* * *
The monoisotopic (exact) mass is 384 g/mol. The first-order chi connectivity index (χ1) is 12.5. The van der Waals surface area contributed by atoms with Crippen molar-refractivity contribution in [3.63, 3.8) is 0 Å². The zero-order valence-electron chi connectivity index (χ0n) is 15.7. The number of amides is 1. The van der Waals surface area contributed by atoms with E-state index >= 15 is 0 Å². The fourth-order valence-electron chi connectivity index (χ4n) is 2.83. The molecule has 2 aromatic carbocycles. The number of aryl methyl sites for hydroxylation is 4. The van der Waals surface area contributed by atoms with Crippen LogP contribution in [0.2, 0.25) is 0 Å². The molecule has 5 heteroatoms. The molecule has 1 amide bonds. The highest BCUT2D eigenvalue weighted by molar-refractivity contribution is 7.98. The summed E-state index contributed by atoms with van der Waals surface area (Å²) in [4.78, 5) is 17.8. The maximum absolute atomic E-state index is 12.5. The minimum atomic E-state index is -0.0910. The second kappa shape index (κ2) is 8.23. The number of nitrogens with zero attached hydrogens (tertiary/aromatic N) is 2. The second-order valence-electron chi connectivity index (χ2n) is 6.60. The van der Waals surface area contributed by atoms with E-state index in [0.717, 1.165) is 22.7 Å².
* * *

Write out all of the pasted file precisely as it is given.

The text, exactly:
The monoisotopic (exact) mass is 384 g/mol. The first-order chi connectivity index (χ1) is 12.5. The van der Waals surface area contributed by atoms with Crippen molar-refractivity contribution in [3.63, 3.8) is 0 Å². The zero-order valence-electron chi connectivity index (χ0n) is 15.7. The number of amides is 1. The van der Waals surface area contributed by atoms with E-state index >= 15 is 0 Å². The fourth-order valence-electron chi connectivity index (χ4n) is 2.83. The molecule has 2 aromatic carbocycles. The number of aryl methyl sites for hydroxylation is 4. The van der Waals surface area contributed by atoms with Crippen LogP contribution in [0.2, 0.25) is 0 Å². The molecule has 5 heteroatoms. The molecule has 1 amide bonds. The highest BCUT2D eigenvalue weighted by molar-refractivity contribution is 7.98. The summed E-state index contributed by atoms with van der Waals surface area (Å²) in [4.78, 5) is 17.8. The maximum absolute atomic E-state index is 12.5. The minimum atomic E-state index is -0.0910. The second kappa shape index (κ2) is 8.23. The number of nitrogens with zero attached hydrogens (tertiary/aromatic N) is 2. The second-order valence-electron chi connectivity index (χ2n) is 6.60. The van der Waals surface area contributed by atoms with E-state index in [0.717, 1.165) is 22.7 Å².